10 habits for a successful postdoc

10 must-dos for postdocs identified by Catherine L Drennan, professor of chemistry and biology at the Massachusetts Institute of Technology

September 9, 2015
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Professor Drennan, who has five postdocs and eight graduate students in her Boston lab, has published a list of “10 habits for a successful postdoc” that asked readers to consider how day-to-day activities might improve their career prospects:

Take ownership of your project
Your project is your baby. There will be loss of sleep, and growing pains, but you will have a special bond. You should know more about your project than anyone else.

Get the help you need. Take full advantage of group meetings, faculty, others in the lab. Being a postdoc doesn’t mean that you should know everything.

Read broadly and learn more about research
As a postdoc, it is time to start the transition to your independent career, and you will need to assume more and more responsibility for your own training and education.

Read the literature and attend seminars. If you are applying for faculty positions, you will need to write proposals, and thus you will need new ideas.

Make sure that you are continuing to develop your skill set. For example, take the time to help a lab mate do an experiment if it means that you will fill in a hole in your education.

Position yourself to run your own research group by learning the requisite skills/information.

Learn how to train people
If you want only to do research with your own two hands, you shouldn’t have got a PhD. People with PhDs lead research teams (either in industry or academia). They rarely work in isolation.

Train undergraduate research opportunity programme (UROP) students.

Take the time to show others in the group how to do something.

Take courses in mentoring and teaching.

Learn how to write scientific papers, and learn how to give scientific talks
No matter what you do with your life, it is important to know how to do this.

Take the lead in writing papers based on your research. Critique other people’s papers.

Take every opportunity to practise giving talks. Whether applying for industry or academic positions your job seminar is extremely important.

Good letters get you an interview, a good talk gets you the job.

Position yourself to get good letters of reference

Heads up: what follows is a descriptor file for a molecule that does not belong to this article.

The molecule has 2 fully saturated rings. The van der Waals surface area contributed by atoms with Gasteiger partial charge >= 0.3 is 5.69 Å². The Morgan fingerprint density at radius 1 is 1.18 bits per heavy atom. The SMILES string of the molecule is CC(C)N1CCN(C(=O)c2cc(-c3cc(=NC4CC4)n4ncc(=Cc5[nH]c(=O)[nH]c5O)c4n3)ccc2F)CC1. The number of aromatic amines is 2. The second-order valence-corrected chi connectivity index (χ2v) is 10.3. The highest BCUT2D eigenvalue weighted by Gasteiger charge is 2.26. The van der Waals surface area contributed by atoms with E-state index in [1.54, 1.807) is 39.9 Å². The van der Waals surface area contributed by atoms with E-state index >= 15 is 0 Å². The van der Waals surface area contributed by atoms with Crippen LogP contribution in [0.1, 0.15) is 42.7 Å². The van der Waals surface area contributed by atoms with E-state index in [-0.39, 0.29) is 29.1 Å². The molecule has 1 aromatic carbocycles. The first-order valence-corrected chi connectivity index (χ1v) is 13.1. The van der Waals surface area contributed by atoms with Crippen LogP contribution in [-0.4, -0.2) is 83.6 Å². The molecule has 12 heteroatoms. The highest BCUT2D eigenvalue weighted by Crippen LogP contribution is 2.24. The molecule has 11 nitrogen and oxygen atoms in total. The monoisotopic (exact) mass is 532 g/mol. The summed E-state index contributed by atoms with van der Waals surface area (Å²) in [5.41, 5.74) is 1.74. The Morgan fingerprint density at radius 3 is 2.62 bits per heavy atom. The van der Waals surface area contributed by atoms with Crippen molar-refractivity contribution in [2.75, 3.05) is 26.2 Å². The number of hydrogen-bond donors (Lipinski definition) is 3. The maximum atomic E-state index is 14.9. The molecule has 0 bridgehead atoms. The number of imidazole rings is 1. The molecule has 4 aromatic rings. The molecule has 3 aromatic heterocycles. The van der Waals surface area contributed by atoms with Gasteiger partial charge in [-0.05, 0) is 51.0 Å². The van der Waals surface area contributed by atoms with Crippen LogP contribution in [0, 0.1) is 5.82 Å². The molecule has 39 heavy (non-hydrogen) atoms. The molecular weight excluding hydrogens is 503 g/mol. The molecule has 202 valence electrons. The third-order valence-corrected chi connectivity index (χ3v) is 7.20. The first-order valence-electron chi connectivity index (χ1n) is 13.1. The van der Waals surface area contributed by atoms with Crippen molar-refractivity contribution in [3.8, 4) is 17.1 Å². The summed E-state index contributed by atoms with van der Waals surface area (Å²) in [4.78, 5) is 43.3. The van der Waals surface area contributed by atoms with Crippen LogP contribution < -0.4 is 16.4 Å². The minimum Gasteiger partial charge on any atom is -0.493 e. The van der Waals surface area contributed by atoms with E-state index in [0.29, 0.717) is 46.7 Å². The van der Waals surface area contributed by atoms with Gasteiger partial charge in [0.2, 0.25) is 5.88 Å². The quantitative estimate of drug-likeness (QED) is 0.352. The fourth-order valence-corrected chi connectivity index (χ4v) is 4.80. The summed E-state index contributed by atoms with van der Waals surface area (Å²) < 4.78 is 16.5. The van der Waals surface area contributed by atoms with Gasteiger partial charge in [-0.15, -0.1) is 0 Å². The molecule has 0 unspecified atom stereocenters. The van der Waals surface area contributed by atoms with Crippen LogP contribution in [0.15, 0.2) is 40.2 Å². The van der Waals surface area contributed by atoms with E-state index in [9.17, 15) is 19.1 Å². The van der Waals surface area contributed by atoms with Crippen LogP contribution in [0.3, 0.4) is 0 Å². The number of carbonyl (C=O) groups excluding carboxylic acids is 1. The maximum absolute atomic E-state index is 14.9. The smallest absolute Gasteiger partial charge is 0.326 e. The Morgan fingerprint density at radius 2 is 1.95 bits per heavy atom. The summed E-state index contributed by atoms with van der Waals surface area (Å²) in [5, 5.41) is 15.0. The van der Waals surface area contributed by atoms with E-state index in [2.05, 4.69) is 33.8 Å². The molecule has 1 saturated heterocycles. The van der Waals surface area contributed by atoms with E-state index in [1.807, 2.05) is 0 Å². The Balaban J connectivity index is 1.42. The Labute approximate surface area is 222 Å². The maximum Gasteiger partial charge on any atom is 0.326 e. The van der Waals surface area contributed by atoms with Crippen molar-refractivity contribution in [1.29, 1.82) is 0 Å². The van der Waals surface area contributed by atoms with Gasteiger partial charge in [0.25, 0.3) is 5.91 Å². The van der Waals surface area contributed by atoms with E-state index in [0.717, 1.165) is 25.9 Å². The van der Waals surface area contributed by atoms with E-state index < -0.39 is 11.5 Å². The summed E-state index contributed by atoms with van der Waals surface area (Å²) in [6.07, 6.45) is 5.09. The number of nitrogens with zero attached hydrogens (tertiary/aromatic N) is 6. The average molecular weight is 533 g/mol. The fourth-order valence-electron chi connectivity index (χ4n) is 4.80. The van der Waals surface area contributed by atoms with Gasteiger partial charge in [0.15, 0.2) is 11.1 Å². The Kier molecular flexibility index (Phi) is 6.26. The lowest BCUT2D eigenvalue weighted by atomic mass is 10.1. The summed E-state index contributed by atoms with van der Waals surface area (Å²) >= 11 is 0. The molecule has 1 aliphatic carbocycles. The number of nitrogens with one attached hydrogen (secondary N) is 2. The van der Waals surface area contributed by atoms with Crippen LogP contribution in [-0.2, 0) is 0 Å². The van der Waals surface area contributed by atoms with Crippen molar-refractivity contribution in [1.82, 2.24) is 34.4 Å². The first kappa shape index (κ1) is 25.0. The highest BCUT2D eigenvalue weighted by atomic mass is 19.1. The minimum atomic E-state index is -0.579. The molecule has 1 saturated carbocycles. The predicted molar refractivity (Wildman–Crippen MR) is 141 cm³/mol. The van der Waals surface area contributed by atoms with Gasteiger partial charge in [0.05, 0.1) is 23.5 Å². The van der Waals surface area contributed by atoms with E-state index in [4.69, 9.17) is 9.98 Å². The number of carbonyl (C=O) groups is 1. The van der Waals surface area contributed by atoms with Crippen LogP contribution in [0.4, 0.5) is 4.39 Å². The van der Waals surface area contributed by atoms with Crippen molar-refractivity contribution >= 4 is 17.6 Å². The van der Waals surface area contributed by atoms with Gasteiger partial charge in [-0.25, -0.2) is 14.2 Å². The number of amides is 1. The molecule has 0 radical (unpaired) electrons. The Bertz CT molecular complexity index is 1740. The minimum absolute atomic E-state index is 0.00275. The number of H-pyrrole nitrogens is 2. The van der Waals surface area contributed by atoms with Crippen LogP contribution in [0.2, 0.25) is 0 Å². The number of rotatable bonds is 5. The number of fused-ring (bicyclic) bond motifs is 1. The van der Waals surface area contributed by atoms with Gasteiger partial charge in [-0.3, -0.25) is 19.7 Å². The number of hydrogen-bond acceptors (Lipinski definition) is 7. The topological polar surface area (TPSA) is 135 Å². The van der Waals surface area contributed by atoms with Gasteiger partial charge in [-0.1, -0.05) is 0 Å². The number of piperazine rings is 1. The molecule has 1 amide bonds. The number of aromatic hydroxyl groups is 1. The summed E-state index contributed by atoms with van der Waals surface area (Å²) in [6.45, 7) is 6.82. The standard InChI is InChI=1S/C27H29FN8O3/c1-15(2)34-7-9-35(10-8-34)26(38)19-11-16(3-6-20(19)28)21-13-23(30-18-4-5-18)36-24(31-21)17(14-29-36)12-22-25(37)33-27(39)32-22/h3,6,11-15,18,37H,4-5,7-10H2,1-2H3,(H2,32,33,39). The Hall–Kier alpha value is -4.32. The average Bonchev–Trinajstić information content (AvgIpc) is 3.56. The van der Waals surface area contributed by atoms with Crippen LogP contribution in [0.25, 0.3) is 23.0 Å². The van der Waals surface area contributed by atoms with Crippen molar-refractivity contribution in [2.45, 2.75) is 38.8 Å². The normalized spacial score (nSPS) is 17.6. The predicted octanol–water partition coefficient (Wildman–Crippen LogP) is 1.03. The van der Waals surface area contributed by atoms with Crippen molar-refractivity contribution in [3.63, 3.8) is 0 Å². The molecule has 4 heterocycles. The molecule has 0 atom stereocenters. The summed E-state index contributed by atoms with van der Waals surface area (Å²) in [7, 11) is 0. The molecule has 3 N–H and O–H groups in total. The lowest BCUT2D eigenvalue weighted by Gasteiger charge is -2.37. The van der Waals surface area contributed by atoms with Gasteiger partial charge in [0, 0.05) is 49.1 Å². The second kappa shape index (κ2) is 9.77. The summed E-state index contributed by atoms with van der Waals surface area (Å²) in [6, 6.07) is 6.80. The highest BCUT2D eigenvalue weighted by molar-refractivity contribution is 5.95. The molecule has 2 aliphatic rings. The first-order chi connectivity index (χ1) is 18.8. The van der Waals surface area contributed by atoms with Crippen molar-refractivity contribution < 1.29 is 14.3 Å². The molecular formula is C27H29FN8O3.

Recommendation letters are more important to your future than anything else.

Take every opportunity to network with collaborators (send regular progress updates, for example), and talk about your research in front of other faculty. Many MIT seminar series invite postdoc speakers (biophysics, microbial systems, biochemistry to name a few).

Also speak at joint group meetings or your collaborator’s group meeting or area meetings.

Learn organisational skills
Learn how to keep a good notebook and good records. Practise time management. Organisational skills will benefit you in any job.

Be a good citizen of the lab and the department

Research is about teamwork. Show that you can get along well with others, and help out when the situation calls for it.

Network
No matter what you want to do with your life, networking is important. Networking isn’t just about getting a good job, it is about positioning yourself to be successful in that job. Identify the scientific community that you want to be in, and get to know that community.

If you find that you don’t like the community, you will have time to switch gears.

While some networking opportunities are expensive such as attending national meetings in other cities, others are free and/or cheaper. Free activities include meetings with seminar speakers (ask your principal investigator if you can attend and present at his/her meeting with the speaker); lunches with seminar speakers; and hosting a seminar speaker. Attend free local meetings (MIT hosts many) and present a poster and attend national meetings when they are in your area.

Ask your principal investigator if they know of any speaking opportunities (sometimes a PI will let you give the talk at the meeting).

Learn how to write grants and apply for your own funding
Pitching ideas for money is a very useful skill. Learn how to write research proposals by applying for your own funding. Help your PI write a grant even if it isn’t on the topic of your research. Ask others to see copies of their successful grants (sometimes they will even give you the critiques). Good grant writing is something that can be learned.

Finish papers before you leave your postdoc
The number of papers you publish is important to your career, and once you leave your postdoc, the chances of an unfinished paper getting finished decrease dramatically. Finish everything!

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POSTSCRIPT:

This guide was first published on MIT’s website and has been reproduced with Professor Drennan’s permission.

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